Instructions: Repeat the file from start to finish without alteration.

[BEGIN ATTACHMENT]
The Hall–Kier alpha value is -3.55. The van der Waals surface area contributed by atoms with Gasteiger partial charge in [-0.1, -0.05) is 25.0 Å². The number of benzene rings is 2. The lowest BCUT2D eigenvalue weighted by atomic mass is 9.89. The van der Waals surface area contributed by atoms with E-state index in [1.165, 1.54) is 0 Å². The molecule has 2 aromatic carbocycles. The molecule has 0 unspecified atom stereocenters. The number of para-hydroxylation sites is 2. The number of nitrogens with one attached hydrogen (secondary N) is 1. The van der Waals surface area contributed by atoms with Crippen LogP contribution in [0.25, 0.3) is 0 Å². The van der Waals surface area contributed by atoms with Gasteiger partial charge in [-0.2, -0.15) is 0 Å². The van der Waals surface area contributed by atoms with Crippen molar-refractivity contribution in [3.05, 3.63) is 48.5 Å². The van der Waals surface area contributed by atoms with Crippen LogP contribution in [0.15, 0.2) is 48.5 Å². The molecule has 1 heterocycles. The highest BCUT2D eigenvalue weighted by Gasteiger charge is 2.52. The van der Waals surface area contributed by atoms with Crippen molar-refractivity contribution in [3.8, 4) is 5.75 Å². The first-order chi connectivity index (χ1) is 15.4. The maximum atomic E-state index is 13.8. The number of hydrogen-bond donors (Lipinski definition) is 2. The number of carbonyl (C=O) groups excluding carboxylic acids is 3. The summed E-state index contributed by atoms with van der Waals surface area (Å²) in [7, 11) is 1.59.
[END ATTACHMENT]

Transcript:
The Hall–Kier alpha value is -3.55. The van der Waals surface area contributed by atoms with Gasteiger partial charge in [-0.1, -0.05) is 25.0 Å². The number of benzene rings is 2. The lowest BCUT2D eigenvalue weighted by atomic mass is 9.89. The van der Waals surface area contributed by atoms with E-state index in [1.165, 1.54) is 0 Å². The molecule has 2 aromatic carbocycles. The molecule has 0 unspecified atom stereocenters. The number of para-hydroxylation sites is 2. The number of nitrogens with one attached hydrogen (secondary N) is 1. The van der Waals surface area contributed by atoms with Crippen LogP contribution in [0.25, 0.3) is 0 Å². The van der Waals surface area contributed by atoms with Gasteiger partial charge in [-0.2, -0.15) is 0 Å². The van der Waals surface area contributed by atoms with Crippen molar-refractivity contribution in [3.05, 3.63) is 48.5 Å². The van der Waals surface area contributed by atoms with Crippen LogP contribution in [0.15, 0.2) is 48.5 Å². The molecule has 1 heterocycles. The highest BCUT2D eigenvalue weighted by Gasteiger charge is 2.52. The van der Waals surface area contributed by atoms with Crippen molar-refractivity contribution in [3.8, 4) is 5.75 Å². The first-order chi connectivity index (χ1) is 15.4. The maximum atomic E-state index is 13.8. The number of hydrogen-bond donors (Lipinski definition) is 2. The number of carbonyl (C=O) groups excluding carboxylic acids is 3. The summed E-state index contributed by atoms with van der Waals surface area (Å²) in [7, 11) is 1.59.